The Founding Fathers Had an Individual Mandate—to Buy Guns





4-9-12

David A. Walsh is the editor of George Mason University’s History News Network. Cross-posted from Dissent.

The acrimony over the Affordable Care Act (ACA) has now (perhaps inevitably) drawn in the Founding Fathers. Writing for Slate, Yale Law professor Akhil Reed Amar cited the 1792 Militia Acts as a legal precedent that Solicitor General Donald Verrilli, widely criticized for his bumbling under the onslaught of questions by the conservative justices on the Supreme Court, should have cited. The Militia Acts have their own individual mandate:

Each and every free able-bodied white male citizen...who is or shall be of the age of eighteen years, and under the age of forty-five years...shall...be enrolled in the militia....Every citizen, so enrolled and notified, shall, within six months thereafter, provide himself with a good musket or firelock, a sufficient bayonet and belt, two spare flints, and a knapsack, a pouch with a box therein, to contain not less than twenty four cartridges....” [emphasis added]

Amar wasn’t the first to make this connection—Harvard Law professor Einer Elhauge noted it back in January in an article in the New England Journal of Medicine, and health-care reform advocates were talking about the legal precedent as early as 2010.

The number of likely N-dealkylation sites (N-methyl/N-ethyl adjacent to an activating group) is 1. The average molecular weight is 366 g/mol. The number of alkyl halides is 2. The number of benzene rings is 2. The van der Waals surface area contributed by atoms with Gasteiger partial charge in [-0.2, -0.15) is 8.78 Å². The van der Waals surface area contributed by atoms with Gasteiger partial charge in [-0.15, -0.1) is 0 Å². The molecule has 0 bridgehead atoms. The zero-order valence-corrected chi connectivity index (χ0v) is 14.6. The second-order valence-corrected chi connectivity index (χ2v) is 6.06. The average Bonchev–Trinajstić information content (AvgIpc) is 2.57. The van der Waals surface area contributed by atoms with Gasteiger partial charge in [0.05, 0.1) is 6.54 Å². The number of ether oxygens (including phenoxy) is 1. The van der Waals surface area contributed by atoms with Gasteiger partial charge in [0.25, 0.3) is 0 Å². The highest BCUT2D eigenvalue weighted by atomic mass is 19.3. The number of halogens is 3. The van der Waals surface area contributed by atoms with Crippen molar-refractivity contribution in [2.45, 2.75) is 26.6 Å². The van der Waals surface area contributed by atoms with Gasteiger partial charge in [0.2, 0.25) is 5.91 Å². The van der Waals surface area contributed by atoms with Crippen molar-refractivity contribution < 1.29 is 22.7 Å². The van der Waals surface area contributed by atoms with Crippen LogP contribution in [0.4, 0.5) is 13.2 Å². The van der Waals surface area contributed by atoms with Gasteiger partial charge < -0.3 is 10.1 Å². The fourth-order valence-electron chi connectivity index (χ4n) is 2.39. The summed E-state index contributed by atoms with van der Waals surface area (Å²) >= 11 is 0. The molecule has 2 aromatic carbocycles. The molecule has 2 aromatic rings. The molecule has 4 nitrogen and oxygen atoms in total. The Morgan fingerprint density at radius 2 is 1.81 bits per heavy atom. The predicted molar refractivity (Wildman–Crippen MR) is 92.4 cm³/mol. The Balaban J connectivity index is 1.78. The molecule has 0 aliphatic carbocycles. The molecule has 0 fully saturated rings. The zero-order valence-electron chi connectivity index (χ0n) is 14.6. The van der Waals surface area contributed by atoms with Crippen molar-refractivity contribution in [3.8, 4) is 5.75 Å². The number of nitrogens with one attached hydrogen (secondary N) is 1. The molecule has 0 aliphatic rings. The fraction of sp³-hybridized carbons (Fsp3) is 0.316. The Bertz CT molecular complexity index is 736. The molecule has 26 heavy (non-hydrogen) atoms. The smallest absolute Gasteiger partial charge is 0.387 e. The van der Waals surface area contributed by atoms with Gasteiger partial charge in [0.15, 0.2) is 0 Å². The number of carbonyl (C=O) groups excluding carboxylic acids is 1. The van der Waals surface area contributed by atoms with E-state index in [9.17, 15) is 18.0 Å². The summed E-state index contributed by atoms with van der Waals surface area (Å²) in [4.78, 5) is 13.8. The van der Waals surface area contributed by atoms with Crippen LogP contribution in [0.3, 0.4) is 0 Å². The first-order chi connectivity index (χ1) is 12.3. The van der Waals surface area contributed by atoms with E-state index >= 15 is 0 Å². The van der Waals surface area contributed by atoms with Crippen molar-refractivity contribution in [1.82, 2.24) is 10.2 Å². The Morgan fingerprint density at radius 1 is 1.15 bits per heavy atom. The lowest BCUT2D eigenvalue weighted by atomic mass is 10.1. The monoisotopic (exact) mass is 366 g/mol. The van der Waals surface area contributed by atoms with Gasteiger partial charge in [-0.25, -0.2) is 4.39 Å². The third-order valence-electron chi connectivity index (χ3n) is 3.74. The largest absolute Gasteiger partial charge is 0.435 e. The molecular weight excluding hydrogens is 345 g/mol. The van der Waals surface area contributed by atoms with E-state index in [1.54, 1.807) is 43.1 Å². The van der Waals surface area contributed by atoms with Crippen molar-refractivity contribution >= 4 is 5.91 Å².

The crux of the argument is that the Supreme Court would be doing more than simply dealing a blow to the ACA, the Obama administration, and the long-held liberal dream of universal health care if the justices declare the act unconstitutional. They will also be ignoring an important precedent, not to mention the fact that the Founding Fathers, some authors of the very Constitution that the strict originalists on the Court cherish so much, passed an individual mandate without too much of a ruckus.

The genesis of the Militia Acts was in the American Revolution. Despite having had limited combat value in the war, the concept of a citizens’ militia held a great deal of political appeal in the new American republic. One of the militia’s few detractors was, ironically, George Washington, who wrote in a letter to Congress that “to place any dependence on the Militia, is, assuredly, resting upon a broken staff.” Nevertheless, throughout the 1780s and into the 1790s, the militias were, with the exception of a single regiment of regulars, the only army theoretically under federal authority. The new Constitution gave Congress the authority to “provide for organizing, arming, and disciplining, the Militia,” but no national militia standards were enacted during the first three years of the Washington administration, despite the president’s longstanding preference for a “respectable and well established Militia.” This state of affairs changed only after a relatively obscure military catastrophe.

After the Revolutionary War, the nascent United States found itself in possession of a vast amount of territory extending to the Mississippi. Great Britain had tried before the Revolution to restrict white settlement beyond the Appalachian Mountains in order to placate the various Native American tribes living in the region, but with the British out of the picture, American settlers began to move in. Conflict quickly developed between the settlers and the native tribes on the frontier, particularly in the Ohio River Valley, the old Northwest Territory.